A close-up of Snicket Socks texture Snicket Socks try-on with my pasty legs and Christmas lights waiting in the wings
Then DH had to leave town and go to Sacramento for the week after Thanksgiving for some training for his new job. Time to do some stealth knitting on a pair of socks for him. These are the Diagonal Cross-Rib socks from Favorite Socks by Interweave Knits. Love that book! I used Wildfoote in a gray/black marl that knitted up so beautifully. Again, like the other two patterns, this one was so easy to follow once you got going. Back to a flap-and-turn heel for this pair after two short-row heel pairs for the sisters, and I really do prefer to work a short-row heel. But sometimes the flap-and-turn looks better for certain socks, and this was certainly the case here. I was allllmost finished with them when he came back, and had to hide the sock bag down the side of the couch to whip out when he wasn't home or was down the hall at his computer. I think I finally finished them up in the chair in our bedroom, knowing that if he came home suddenly I could dash into the bathroom with them. The fabric reminds me of old ragg-wool socks, with the coloring.
DH's Diagonal Cross-Rib Socks in Wildfoote Detail of Diagonal Cross-Ribs
In the meantime I was working full-time days between working in the shop, teaching classes, and teaching private lessons. Then it was 6-day weeks of full-time days. It was getting ugly, and I had our annual book-group Christmas party coming up. I decided to take the advice of my SIL, an all-round great entertainer, who advises that one should never clean before a party. I didn't. It took me three days to clean up after, but never mind that. Just as it has become traditional in our group for me to always host the December book-group, it has also become traditional that in the gift-giving process, I am to always give a felted bag. I really didn't want to start a new bag at that point, with everything else I had going on, so I decided to throw this one into the fray. It is based upon a pattern by Irene York, which I then felted and added a drawstring to. And beads. You gotta have beads.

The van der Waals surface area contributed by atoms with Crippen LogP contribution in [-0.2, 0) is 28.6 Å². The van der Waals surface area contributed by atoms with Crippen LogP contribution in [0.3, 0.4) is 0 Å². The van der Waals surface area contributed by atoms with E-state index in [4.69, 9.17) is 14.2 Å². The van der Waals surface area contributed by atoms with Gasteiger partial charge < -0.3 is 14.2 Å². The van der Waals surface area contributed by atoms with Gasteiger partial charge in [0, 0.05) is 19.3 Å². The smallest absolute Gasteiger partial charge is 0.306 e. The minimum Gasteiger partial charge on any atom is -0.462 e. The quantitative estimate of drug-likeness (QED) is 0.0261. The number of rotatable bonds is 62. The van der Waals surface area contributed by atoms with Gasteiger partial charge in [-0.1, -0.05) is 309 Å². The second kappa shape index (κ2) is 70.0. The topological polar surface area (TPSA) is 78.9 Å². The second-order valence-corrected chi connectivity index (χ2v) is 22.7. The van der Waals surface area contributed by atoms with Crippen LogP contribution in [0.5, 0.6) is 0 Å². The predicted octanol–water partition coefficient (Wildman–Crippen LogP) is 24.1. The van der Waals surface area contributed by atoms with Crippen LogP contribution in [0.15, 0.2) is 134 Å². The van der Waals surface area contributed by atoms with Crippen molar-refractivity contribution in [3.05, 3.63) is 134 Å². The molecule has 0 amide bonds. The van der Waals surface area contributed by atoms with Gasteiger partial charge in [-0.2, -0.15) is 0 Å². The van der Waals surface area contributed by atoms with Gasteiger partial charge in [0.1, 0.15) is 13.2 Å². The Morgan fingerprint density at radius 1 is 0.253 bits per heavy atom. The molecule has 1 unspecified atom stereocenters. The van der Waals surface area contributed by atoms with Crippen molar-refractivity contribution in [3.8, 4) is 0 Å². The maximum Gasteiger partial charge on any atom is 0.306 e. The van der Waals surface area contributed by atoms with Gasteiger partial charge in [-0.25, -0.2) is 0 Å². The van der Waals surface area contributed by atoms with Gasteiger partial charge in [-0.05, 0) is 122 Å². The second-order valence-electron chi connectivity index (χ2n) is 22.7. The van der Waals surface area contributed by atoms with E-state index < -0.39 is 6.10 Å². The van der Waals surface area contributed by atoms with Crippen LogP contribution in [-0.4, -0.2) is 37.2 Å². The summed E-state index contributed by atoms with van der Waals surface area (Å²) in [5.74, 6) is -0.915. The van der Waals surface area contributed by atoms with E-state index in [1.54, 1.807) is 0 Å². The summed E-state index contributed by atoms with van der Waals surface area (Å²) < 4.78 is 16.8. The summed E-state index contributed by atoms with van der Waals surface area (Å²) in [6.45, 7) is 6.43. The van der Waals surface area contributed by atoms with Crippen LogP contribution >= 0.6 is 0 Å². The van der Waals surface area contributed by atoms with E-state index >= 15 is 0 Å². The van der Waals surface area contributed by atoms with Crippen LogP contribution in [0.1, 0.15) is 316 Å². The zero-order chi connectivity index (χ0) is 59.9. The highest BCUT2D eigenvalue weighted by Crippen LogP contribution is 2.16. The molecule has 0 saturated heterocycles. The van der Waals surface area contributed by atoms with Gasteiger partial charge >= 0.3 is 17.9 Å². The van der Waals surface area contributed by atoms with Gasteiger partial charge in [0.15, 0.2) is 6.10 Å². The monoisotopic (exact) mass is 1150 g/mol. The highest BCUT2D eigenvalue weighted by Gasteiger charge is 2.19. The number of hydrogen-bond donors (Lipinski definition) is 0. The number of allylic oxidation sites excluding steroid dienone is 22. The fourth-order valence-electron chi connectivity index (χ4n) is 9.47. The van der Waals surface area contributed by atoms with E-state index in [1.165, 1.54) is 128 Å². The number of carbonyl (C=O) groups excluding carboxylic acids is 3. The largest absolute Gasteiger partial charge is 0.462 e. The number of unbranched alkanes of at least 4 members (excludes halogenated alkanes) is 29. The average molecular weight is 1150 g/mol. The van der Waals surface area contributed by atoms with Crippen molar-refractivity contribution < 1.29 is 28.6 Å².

Luckily my friend Diane lives just on the other side of the neighborhood, because at one point when she was possessor of the bag, she decided to wear it as a hat. I am saving this photo for blackmail. That is Dana and Betsy in the background, Betsy is the one who ended up with the bag
Then time to quickly whip up this hat from the Interweave Knits Holiday '07 for a class, using Frog Tree Alpaca in dk weight. Looks great, don't know who to give it to. The pattern and chart could have been written better, but wasn't too terrible.
Infected now with the sock bug, I am making a pair of entrelac socks for myself, and just finished the heel last night on sock two. When I whipped these out on Christmas to work on them, my mother - in true shades of her own mother - piped up, Boy, I sure never would have picked out those colors for sock yarn! Thinking this was a rather cheeky remark, I replied, Then you had better act like you like them when you get them for your birthday. Now, according to what she has told my sister, she thinks she is getting these socks for her birthday. Hmmm... has hell already frozen over? But it looks like I might need to make her some b-day socks. This pattern is the Annetrelac Socks from the IK Holiday '07
So this (look down) will be my project to begin working in earnest tomorrow, with the New Year. We'll talk more about that later. Time to go to work.
Keep knitting and Happy New Year-
PS- And thanks for being such loyal readers, through the thick and thin of '07!